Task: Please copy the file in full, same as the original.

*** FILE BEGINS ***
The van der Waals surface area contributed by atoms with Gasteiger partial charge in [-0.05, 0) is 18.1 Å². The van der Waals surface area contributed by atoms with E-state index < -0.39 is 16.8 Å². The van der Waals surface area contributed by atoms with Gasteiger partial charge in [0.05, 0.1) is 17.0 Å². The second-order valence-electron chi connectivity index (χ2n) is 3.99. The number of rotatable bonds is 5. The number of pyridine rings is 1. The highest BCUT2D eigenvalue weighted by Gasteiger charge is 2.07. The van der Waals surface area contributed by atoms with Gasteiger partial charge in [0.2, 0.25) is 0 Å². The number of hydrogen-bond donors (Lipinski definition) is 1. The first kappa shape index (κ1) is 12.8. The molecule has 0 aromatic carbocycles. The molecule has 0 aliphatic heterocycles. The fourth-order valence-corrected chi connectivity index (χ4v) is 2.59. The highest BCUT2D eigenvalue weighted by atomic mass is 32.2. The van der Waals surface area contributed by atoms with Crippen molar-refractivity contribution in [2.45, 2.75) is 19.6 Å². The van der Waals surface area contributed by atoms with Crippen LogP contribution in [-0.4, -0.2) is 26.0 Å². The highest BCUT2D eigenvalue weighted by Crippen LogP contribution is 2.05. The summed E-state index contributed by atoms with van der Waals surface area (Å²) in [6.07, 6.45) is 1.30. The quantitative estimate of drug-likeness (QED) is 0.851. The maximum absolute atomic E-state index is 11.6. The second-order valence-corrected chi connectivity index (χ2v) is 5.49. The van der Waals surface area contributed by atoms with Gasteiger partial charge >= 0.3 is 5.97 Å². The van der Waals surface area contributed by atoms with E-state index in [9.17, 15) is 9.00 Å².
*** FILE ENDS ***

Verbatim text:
The van der Waals surface area contributed by atoms with Gasteiger partial charge in [-0.05, 0) is 18.1 Å². The van der Waals surface area contributed by atoms with E-state index < -0.39 is 16.8 Å². The van der Waals surface area contributed by atoms with Gasteiger partial charge in [0.05, 0.1) is 17.0 Å². The second-order valence-electron chi connectivity index (χ2n) is 3.99. The number of rotatable bonds is 5. The number of pyridine rings is 1. The highest BCUT2D eigenvalue weighted by Gasteiger charge is 2.07. The van der Waals surface area contributed by atoms with Gasteiger partial charge in [0.2, 0.25) is 0 Å². The number of hydrogen-bond donors (Lipinski definition) is 1. The first kappa shape index (κ1) is 12.8. The molecule has 0 aromatic carbocycles. The molecule has 0 aliphatic heterocycles. The fourth-order valence-corrected chi connectivity index (χ4v) is 2.59. The highest BCUT2D eigenvalue weighted by atomic mass is 32.2. The van der Waals surface area contributed by atoms with Crippen molar-refractivity contribution in [2.45, 2.75) is 19.6 Å². The van der Waals surface area contributed by atoms with Crippen LogP contribution in [-0.4, -0.2) is 26.0 Å². The highest BCUT2D eigenvalue weighted by Crippen LogP contribution is 2.05. The summed E-state index contributed by atoms with van der Waals surface area (Å²) in [6.07, 6.45) is 1.30. The quantitative estimate of drug-likeness (QED) is 0.851. The maximum absolute atomic E-state index is 11.6. The second-order valence-corrected chi connectivity index (χ2v) is 5.49. The van der Waals surface area contributed by atoms with Gasteiger partial charge >= 0.3 is 5.97 Å². The van der Waals surface area contributed by atoms with E-state index in [9.17, 15) is 9.00 Å².